One solution is some kind of direct monitoring. Play through an amp or preamp in parallel or use (probably split) the audio signal after the converter if this is possible. Then you hear the guitar in realtime and this is what you need. Especially if you are playing along a playback track. The recorded notes might be late because of a slow MIDI chain, you can correct them after the recording. If you play live, this is no option of course.

I had this problem and decided do add always a little direct sound and I use hardware for the main sound in most situations. Only the effects are done by the computer and they may be a little late, I don't care about. A short delay can even make your tone fuller.

If you absolutely want to use software, there is no other chance than using the best components you can afford throughout the whole chain and the less CPU-hungry plugins you can get. Good guitar, really fast converter and interface and computer and the "modern way" is almost possible. For me not more than almost.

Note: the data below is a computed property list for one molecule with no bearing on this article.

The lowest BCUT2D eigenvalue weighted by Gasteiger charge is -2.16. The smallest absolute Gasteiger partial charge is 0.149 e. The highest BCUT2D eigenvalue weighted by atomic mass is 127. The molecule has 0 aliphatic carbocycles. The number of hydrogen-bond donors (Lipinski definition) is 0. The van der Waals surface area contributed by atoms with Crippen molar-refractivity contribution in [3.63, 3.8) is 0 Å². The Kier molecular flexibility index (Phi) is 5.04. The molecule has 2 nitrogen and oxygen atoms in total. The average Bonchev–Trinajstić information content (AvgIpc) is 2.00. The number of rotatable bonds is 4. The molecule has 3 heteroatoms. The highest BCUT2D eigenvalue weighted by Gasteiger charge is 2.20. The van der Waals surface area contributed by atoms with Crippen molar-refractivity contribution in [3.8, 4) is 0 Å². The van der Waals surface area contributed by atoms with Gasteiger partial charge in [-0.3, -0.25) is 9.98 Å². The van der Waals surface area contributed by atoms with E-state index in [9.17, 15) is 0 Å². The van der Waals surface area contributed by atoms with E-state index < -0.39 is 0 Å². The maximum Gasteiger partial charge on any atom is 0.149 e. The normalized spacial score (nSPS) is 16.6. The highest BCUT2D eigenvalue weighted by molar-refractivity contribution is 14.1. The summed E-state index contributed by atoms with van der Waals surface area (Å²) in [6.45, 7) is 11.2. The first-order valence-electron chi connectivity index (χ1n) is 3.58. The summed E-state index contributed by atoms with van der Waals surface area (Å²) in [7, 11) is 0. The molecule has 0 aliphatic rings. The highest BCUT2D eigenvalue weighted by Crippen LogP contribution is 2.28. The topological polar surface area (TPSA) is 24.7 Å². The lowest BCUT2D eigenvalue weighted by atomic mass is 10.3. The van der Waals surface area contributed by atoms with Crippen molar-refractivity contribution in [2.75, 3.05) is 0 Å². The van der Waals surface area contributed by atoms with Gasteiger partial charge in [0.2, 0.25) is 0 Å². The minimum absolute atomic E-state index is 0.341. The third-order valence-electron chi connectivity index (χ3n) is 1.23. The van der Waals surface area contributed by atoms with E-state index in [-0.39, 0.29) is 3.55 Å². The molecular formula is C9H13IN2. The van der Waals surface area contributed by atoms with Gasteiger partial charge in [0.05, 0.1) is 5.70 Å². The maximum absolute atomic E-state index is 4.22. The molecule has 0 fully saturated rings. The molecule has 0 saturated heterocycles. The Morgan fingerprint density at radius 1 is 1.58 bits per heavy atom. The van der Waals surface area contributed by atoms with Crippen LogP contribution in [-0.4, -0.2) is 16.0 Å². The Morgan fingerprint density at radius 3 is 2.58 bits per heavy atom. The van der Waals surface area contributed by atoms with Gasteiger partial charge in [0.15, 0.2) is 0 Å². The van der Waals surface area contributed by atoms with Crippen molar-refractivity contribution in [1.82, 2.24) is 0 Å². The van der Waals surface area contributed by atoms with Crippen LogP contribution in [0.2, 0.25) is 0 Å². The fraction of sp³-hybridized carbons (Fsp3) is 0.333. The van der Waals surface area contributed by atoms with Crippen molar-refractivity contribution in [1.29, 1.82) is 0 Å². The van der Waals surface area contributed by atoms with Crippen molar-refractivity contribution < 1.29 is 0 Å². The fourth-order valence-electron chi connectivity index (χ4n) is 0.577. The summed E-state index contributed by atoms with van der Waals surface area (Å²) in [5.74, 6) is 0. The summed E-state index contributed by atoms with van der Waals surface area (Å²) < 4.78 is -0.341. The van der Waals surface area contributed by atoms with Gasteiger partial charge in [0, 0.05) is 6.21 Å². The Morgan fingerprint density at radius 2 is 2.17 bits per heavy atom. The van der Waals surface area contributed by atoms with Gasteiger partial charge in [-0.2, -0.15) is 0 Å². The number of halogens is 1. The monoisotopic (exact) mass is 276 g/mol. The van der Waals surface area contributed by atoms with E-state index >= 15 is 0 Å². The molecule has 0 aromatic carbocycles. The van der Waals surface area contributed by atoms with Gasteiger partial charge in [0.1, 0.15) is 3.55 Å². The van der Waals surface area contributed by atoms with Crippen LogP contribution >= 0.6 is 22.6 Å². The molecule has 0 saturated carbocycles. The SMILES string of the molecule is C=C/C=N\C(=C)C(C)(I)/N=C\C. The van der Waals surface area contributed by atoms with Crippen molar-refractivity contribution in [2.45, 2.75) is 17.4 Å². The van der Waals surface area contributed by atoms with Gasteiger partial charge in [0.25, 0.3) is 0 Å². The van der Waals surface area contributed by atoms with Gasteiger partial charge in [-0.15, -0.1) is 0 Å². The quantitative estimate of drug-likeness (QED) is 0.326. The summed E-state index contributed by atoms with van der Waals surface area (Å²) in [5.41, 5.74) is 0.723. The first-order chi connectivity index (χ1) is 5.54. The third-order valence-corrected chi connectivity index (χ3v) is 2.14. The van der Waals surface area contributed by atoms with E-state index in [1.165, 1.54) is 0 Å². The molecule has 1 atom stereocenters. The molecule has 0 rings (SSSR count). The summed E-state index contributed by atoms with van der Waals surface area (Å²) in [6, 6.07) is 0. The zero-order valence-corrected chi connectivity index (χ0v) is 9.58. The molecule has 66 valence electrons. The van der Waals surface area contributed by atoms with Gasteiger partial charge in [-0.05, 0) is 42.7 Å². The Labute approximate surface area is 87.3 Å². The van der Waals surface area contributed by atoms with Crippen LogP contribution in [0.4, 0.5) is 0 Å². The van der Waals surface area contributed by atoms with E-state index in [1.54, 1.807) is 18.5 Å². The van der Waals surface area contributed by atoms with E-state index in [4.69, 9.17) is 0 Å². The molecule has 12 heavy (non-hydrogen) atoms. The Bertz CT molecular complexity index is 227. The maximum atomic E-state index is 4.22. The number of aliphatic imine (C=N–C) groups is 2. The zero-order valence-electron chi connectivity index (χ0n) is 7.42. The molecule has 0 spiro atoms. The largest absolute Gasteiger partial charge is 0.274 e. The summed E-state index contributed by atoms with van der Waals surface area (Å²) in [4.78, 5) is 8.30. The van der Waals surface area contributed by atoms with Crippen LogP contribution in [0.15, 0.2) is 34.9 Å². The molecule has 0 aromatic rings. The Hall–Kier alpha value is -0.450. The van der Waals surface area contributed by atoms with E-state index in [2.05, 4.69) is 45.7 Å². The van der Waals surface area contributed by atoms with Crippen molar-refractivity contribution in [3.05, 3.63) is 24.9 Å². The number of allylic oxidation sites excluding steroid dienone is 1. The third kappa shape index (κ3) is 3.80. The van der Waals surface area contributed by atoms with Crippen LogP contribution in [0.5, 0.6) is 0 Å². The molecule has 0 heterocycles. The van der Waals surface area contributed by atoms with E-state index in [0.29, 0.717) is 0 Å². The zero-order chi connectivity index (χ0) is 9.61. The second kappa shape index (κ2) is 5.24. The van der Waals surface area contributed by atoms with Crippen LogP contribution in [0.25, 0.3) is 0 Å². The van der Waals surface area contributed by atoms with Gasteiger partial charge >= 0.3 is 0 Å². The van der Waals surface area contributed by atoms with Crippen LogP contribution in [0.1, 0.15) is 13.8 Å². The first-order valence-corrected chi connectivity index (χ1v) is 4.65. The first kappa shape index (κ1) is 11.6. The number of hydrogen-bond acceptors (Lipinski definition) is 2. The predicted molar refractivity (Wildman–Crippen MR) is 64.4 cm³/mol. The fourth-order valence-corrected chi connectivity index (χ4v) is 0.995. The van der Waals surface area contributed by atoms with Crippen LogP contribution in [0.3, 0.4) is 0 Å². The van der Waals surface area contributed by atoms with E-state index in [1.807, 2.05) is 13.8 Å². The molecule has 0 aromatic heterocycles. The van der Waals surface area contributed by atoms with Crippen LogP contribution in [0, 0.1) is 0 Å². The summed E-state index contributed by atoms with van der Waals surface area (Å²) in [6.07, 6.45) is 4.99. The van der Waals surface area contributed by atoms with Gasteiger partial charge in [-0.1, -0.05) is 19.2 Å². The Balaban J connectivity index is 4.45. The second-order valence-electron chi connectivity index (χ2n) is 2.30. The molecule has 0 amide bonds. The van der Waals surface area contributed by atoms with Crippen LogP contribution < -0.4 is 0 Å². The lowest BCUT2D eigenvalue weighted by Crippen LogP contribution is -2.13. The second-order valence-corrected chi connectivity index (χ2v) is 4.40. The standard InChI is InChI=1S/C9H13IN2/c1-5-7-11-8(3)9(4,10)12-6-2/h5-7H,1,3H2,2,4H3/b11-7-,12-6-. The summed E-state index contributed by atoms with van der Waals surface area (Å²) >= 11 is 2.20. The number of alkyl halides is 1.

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Thanks once again for your help. Such a pity there is no way for Logic to "grab" notes from guitars as it does keyboards. I realise there are more considerations to process notes played on the guitar however it would make sense to me for some element along the way, between guitar and software, for all the nuances to be stripped from notes before they are captured, even if the display is delayed as a result. Perhaps newer equipment does this, I have no idea, and since I don't plan on investing in any more hardware I guess I will never know. But before I quit I think I may have another try with Guitar Pro 6 which, as I mentioned, did seem to do a better job of capturing notes than Logic 8. I also wonder how Sibelius compares in this regard.